AF: What is your background in the arts and what inspires you to make it?
In 1986 I enrolled at Academy of Fine Arts in Sarajevo (Bosnie and Herzegovine) where I followed the course that was a very classical and traditional training: a still life drawing and nude. Third and fourth year I continued at Academy of Fine Arts in Zagreb (Croatia) where teaching was completely different; abstract and minimalist. At that moment I started working on a series of large drawings in ink that were built only with vertical and horizontal lines, geometric and minimalist. This geometric experience helped me to understand the importance of composition and organization of space. On arriving in Paris in 1991. The previous two experiences merge, to geometrical construction I added the figures. My education in Paris at University Paris VIII was completely theoretical and conceptual. At that time I already started to develop my work in graphite lead on paper so this theoretical approach helped me to articulate my reflections about it. In general, each experience was very enriching for my artistic maturation.
My inspirations is complexity and contradiction of our human condition. For me the moment of creation is a kind of transcription of all sensations, stimulations, feelings and perceptions.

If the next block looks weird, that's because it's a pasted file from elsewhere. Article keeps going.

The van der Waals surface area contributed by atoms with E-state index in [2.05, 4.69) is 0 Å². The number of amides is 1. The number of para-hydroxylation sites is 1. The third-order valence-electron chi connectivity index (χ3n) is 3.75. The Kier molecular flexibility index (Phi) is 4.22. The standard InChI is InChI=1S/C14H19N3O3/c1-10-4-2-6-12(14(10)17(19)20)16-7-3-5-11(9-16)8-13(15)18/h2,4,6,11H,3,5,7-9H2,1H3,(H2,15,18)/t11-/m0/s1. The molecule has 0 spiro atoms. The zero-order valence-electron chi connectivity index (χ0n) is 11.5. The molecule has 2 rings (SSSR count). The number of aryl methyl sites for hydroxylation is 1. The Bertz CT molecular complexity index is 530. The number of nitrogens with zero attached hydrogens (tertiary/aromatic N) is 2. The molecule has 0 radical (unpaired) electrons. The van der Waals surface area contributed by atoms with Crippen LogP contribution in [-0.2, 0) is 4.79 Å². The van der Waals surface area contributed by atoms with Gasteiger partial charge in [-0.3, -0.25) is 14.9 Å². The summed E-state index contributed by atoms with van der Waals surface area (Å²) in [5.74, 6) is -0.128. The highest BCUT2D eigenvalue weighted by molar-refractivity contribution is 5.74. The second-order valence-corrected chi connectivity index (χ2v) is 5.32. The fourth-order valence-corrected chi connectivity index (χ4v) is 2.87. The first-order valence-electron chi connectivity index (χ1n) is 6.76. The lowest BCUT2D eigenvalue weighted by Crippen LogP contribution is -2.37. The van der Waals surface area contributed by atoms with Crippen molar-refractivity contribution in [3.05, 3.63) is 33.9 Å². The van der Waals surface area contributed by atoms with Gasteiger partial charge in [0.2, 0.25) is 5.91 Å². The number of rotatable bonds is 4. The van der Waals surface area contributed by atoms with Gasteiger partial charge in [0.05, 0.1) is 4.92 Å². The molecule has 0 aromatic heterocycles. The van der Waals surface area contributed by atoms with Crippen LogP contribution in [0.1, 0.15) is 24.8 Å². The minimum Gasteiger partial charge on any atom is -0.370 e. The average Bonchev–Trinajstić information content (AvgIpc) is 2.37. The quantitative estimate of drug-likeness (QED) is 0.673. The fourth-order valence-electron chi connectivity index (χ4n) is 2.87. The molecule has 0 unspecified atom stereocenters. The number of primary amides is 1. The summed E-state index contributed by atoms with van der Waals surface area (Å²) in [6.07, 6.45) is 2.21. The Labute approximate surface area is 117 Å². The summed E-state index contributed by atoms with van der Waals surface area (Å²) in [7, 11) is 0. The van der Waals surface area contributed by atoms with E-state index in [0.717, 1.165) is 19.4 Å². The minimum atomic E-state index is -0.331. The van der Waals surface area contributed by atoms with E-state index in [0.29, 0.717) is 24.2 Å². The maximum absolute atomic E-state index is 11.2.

AF: What do you want a viewer to walk away with after seeing your work?
With my drawings I want to challenge our perception and experience of everyday life and normality. By perturbing the familiar the very banal appears as the ultimate experience of otherness. By using the logic of virtual images, a large-angle effect and photographic blur, I want to propel the subject of the drawing towards the viewer and provoke a vibration of the space of the drawing. One of the most important characteristic of a work of art is surely its ability to surprise the viewer’s perception and challenge his habits. I secretly hope that is the case with my drawings.
AF: What project are you working on now?
Currently I am working on a project entitled HOME VARIATIONS. It’s a polyptych comprised of five drawings. Each drawing is 200 x 200 cm large and comprised of fifteen sheets (dimensions 50 x 65 cm) in a 3 x 4 configuration. Each sheet is interchangeable across all four drawings as long as it keeps its position in the configuration, allowing millions of different possibilities, millions of different stories. The project is based on the principle “cadavre exquis” (exquisite corpse) where the features of one drawing are the starting points of another drawing and where this second drawing is both linked to the first one and independent of it at the same time.
Also I am working on a group of large scale drawings for the next solo show in Paris. I have just finished three large scale drawings which will be shown on the Drawing Now 2016 Art Fair in Paris.
AF: Can you tell us more about your solo coming up in Paris?